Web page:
Knowing God Means More Than Describing Him (April CT column)

Last week, Christianity Today published the last in my five year series of Wrestling With Angels columns. I’ll have some exciting announcements soon about what’s going to be on my plate next, but in the meantime I’d love to get your thoughts on the power and limitations of words …

Sometimes, our spiritual experiences can’t be put into words.

In the April, 2014 issue of Christianity Today

the-ocean-4I tackled my first English essay in college with enthusiasm, a thesaurus, and a naive disregard for page limits. The paper came back with the following comment: “Carolyn, you’ve made some fine points, but unfortunately they are lost in a sea of circumlocutious wordiness.”

I’ve always loved words. A well-turned phrase can replace chaos with cosmos. Solomon likened words aptly spoken to apples of gold in frames of silver (Prov. 25:11). When a preacher parses some Greek or Hebrew, I’m astonished at the vistas of meaning that hide within a bit of syntax. Words are teachers, Swiss Army knives, and painters’ palettes. Given the right choreographer, they dance.

Yet, for all my love of language, I’ve been troubled by a growing sense that I need to pay more attention to wordless things. I don’t mean simply that “actions speak louder than words”—although they often do, and we should all be required to balance each use of “compassion” with at least ten compassionate acts. Lately I’ve been wondering: Have I reduced the scope of what I can know to what I can articulate?

Occasionally, something—a strain of music, a friend’s touch, a sunset, or simply a sudden sense of Presence—will “speak” to me. When that occurs, I have an overwhelming urge to put whatever’s happening into language. Otherwise, it doesn’t seem real. This impulse is particularly noticeable in my devotional life. Give me a prayer list or a passage to study, and I’m there. But ask me to sit silently in God’s presence, and I get anxious.

Ronald Rolheiser, a Catholic writer, distinguishes between meditative and contemplative prayer. In the former, he argues, we are active and verbal. In the latter, we are passively inarticulate. When we try to perceive God, Rolheiser suggests, we’re often like a fish who asks his mother, “Where is this water we hear so much about?” First, the mother might set up a projector at the bottom of the ocean to show pictures of the sea. Then, she might say, “Now that you have some idea of what water is, I want you to sit in it and let it flow through you.” That difference—between thinking about water and actually attending to it—is like the difference between meditation and contemplation.

Epistemology (the study of how we know what we know) often emphasizes knowledge rendered in propositional statements: I “know” that 2 + 2 = 4. But there is also “acquaintance-knowledge,” gained through direct encounter with another person, place, or thing. Many non-English languages have a distinct vocabulary to signify the profound differences between these ways of knowing. For example, the verb for knowing something factually is wissen in German and sapere in Latin, while “acquaintance-knowledge” is designated kennen (German) and cognoscere(Latin). The first kind of knowledge is general, abstract, and easily put into words. The second is individual, particular, and often hard to articulate. You find wissenin textbooks and creeds; kennen comes through relationships and experience.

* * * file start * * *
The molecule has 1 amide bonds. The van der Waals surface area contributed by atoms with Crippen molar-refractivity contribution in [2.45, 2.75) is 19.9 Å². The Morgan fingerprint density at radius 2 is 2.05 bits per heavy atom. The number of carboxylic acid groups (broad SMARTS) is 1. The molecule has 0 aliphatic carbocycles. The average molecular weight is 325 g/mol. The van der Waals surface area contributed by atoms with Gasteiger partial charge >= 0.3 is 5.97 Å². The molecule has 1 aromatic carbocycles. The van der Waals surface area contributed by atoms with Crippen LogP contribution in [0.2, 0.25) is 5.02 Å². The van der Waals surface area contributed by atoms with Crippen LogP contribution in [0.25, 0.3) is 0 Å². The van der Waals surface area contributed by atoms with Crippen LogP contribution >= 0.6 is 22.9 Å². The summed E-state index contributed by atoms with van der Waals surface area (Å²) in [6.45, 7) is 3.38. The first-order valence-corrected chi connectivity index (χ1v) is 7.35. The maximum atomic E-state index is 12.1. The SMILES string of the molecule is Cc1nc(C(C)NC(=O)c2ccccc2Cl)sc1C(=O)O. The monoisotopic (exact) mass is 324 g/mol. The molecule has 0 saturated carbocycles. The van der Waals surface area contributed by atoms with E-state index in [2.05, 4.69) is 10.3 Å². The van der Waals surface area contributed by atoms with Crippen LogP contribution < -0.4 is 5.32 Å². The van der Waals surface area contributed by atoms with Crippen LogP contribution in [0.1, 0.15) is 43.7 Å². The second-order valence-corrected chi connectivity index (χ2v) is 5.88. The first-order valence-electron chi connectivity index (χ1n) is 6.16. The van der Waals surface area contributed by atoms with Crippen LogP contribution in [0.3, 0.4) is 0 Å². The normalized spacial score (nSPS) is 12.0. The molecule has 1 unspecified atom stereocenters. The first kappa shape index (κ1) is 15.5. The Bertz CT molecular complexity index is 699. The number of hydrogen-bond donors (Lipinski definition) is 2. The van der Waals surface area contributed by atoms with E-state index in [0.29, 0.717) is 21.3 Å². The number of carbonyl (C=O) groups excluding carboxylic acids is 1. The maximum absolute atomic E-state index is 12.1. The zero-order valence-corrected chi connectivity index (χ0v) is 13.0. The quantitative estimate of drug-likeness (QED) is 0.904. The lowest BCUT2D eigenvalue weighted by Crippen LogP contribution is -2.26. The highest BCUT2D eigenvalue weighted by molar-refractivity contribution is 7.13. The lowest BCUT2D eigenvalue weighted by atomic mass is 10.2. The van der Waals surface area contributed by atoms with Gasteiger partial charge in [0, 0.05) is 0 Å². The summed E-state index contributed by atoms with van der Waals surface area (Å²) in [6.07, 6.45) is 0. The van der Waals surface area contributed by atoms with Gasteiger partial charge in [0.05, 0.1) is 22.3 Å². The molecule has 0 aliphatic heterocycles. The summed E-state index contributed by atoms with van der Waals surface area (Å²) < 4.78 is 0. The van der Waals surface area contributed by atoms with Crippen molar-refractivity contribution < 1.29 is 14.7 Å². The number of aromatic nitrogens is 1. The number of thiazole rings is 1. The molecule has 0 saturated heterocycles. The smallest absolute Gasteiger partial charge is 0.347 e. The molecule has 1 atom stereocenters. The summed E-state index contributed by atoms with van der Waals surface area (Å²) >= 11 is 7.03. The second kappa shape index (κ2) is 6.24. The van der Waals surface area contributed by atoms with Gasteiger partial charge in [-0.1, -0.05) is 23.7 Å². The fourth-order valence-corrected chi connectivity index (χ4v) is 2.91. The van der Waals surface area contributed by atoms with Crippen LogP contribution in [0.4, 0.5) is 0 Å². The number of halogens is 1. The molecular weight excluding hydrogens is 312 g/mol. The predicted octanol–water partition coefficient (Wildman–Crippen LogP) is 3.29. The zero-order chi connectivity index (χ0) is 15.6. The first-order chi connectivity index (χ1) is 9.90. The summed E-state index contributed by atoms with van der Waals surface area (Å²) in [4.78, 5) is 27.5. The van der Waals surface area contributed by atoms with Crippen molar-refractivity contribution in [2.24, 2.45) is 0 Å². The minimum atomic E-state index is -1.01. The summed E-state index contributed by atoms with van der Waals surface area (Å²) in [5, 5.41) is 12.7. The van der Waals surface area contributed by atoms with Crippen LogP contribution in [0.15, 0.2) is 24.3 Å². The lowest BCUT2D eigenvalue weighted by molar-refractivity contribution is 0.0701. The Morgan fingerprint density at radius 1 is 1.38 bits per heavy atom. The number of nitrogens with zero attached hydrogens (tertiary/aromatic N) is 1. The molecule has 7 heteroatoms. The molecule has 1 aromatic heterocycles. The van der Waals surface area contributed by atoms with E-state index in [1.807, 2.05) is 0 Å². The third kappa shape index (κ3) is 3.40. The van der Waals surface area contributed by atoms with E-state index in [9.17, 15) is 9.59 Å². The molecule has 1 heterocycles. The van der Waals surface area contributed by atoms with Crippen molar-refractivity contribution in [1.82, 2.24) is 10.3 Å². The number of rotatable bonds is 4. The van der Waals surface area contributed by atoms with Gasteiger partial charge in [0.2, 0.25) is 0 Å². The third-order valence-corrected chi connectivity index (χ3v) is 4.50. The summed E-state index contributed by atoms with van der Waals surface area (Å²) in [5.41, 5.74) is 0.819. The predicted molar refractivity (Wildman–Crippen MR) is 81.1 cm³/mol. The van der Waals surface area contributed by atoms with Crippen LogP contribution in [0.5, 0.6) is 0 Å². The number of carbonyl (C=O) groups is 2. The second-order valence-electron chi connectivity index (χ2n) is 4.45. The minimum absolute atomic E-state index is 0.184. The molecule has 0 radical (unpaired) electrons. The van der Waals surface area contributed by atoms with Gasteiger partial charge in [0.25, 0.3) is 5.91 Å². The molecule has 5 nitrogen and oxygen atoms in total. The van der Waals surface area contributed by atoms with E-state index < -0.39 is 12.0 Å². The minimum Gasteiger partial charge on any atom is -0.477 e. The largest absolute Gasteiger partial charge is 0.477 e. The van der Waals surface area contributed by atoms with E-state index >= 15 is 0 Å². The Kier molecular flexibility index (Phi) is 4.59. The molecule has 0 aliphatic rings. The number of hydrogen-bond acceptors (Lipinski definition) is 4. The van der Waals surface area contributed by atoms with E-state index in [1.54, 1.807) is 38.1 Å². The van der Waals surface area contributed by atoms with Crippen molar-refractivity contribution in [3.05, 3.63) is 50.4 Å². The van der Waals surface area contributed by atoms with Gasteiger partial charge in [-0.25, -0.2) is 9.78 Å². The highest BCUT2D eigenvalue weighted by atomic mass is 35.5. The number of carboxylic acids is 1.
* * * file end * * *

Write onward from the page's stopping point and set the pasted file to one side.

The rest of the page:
One of my favorite preachers says that, by Tuesday, he must “break the back” of whatever passage he’s going to teach on Sunday. In this mode he’s seeking wissen—knowledge of the text that he can codify, control, and explain to his congregation.

Alternatively, one of my favorite contemplatives says that his faith only flourishes when he lets a passage break him. He uses the practice of lectio divina (“sacred reading,” or dwelling on a text to listen for the Holy Spirit) in order to pursue a more direct encounter.

I believe both modes are essential. God indeed invites us to “come . . . reason together” (Isa. 1:18, ESV). He also implores us to “be still, and know” that he is God (Ps. 46:10). In the earliest Latin Bible translation, the verb for “know” in this passage appears as cognoscere—acquaintance-knowledge—not sapere.

Perhaps it’s fitting that I devote my final Wrestling with Angels column to exploring the power and limits of words. We’ve exchanged a lot of them over the past five years, and I’m deeply grateful. Rest assured, I’m not giving up on language—you can count on my circumlocutious wordiness in future pieces for ct and, Lord willing, in songs and books to come.

Yet I hope to write without the assum­ption that everything knowable can be named in words. Our God is both the Word who became flesh (John 1) and the Spirit who “himself intercedes for us with groanings too deep for words” (Rom. 8:26, ESV). Let’s swim not only in the sea of our own words and ideas about him, but also in his fathomless ocean of love.

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